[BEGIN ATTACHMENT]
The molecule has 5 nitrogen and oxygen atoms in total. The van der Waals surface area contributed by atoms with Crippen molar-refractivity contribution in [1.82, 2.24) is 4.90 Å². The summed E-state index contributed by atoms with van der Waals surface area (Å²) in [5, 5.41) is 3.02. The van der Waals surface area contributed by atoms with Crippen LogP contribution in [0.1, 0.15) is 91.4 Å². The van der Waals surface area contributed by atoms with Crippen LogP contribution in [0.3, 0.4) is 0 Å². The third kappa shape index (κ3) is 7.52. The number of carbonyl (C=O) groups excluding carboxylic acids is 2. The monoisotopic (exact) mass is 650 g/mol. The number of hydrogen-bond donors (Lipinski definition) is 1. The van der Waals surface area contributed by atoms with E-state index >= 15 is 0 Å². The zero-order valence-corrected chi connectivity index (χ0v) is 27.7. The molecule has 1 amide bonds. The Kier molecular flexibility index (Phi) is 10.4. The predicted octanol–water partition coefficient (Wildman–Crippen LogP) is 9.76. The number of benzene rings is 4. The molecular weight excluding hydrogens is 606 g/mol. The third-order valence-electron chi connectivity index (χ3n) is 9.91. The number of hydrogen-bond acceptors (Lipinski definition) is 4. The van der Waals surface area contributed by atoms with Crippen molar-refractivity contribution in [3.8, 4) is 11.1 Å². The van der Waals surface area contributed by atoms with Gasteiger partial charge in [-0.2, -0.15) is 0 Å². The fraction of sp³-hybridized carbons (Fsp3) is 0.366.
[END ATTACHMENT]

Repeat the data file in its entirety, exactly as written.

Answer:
The molecule has 5 nitrogen and oxygen atoms in total. The van der Waals surface area contributed by atoms with Crippen molar-refractivity contribution in [1.82, 2.24) is 4.90 Å². The summed E-state index contributed by atoms with van der Waals surface area (Å²) in [5, 5.41) is 3.02. The van der Waals surface area contributed by atoms with Crippen LogP contribution in [0.1, 0.15) is 91.4 Å². The van der Waals surface area contributed by atoms with Crippen LogP contribution in [0.3, 0.4) is 0 Å². The third kappa shape index (κ3) is 7.52. The number of carbonyl (C=O) groups excluding carboxylic acids is 2. The monoisotopic (exact) mass is 650 g/mol. The number of hydrogen-bond donors (Lipinski definition) is 1. The van der Waals surface area contributed by atoms with E-state index >= 15 is 0 Å². The zero-order valence-corrected chi connectivity index (χ0v) is 27.7. The molecule has 1 amide bonds. The Kier molecular flexibility index (Phi) is 10.4. The predicted octanol–water partition coefficient (Wildman–Crippen LogP) is 9.76. The number of benzene rings is 4. The molecular weight excluding hydrogens is 606 g/mol. The third-order valence-electron chi connectivity index (χ3n) is 9.91. The number of hydrogen-bond acceptors (Lipinski definition) is 4. The van der Waals surface area contributed by atoms with Crippen molar-refractivity contribution in [3.8, 4) is 11.1 Å². The van der Waals surface area contributed by atoms with Gasteiger partial charge in [-0.2, -0.15) is 0 Å². The fraction of sp³-hybridized carbons (Fsp3) is 0.366.